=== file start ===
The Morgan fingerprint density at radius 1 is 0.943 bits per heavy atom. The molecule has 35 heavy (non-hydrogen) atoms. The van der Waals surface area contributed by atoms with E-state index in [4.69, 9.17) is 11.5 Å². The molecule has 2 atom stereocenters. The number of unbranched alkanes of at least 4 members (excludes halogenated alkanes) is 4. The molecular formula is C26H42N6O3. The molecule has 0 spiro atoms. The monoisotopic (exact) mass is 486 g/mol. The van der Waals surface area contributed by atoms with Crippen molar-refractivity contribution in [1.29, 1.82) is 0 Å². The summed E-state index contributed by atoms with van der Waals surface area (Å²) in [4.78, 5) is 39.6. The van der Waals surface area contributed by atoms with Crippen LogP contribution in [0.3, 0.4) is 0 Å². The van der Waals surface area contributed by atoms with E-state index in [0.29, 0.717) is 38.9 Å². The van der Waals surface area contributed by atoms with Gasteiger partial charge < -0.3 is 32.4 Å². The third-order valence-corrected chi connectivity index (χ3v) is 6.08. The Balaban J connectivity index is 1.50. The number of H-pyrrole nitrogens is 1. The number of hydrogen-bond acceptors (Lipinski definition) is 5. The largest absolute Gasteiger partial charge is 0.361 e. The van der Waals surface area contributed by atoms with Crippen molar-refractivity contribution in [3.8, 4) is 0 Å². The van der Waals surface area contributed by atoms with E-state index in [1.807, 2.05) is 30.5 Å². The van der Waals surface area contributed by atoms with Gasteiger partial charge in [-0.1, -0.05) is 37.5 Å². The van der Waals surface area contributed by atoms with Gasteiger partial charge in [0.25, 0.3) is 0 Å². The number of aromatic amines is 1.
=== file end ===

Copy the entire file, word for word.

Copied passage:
The Morgan fingerprint density at radius 1 is 0.943 bits per heavy atom. The molecule has 35 heavy (non-hydrogen) atoms. The van der Waals surface area contributed by atoms with E-state index in [4.69, 9.17) is 11.5 Å². The molecule has 2 atom stereocenters. The number of unbranched alkanes of at least 4 members (excludes halogenated alkanes) is 4. The molecular formula is C26H42N6O3. The molecule has 0 spiro atoms. The monoisotopic (exact) mass is 486 g/mol. The van der Waals surface area contributed by atoms with Crippen molar-refractivity contribution in [1.29, 1.82) is 0 Å². The summed E-state index contributed by atoms with van der Waals surface area (Å²) in [4.78, 5) is 39.6. The van der Waals surface area contributed by atoms with Crippen LogP contribution in [0.3, 0.4) is 0 Å². The van der Waals surface area contributed by atoms with E-state index in [0.29, 0.717) is 38.9 Å². The van der Waals surface area contributed by atoms with Gasteiger partial charge < -0.3 is 32.4 Å². The third-order valence-corrected chi connectivity index (χ3v) is 6.08. The Balaban J connectivity index is 1.50. The number of H-pyrrole nitrogens is 1. The number of hydrogen-bond acceptors (Lipinski definition) is 5. The largest absolute Gasteiger partial charge is 0.361 e. The van der Waals surface area contributed by atoms with Crippen molar-refractivity contribution in [3.8, 4) is 0 Å². The van der Waals surface area contributed by atoms with E-state index in [1.807, 2.05) is 30.5 Å². The van der Waals surface area contributed by atoms with Gasteiger partial charge in [-0.1, -0.05) is 37.5 Å². The van der Waals surface area contributed by atoms with Gasteiger partial charge in [0.25, 0.3) is 0 Å². The number of aromatic amines is 1.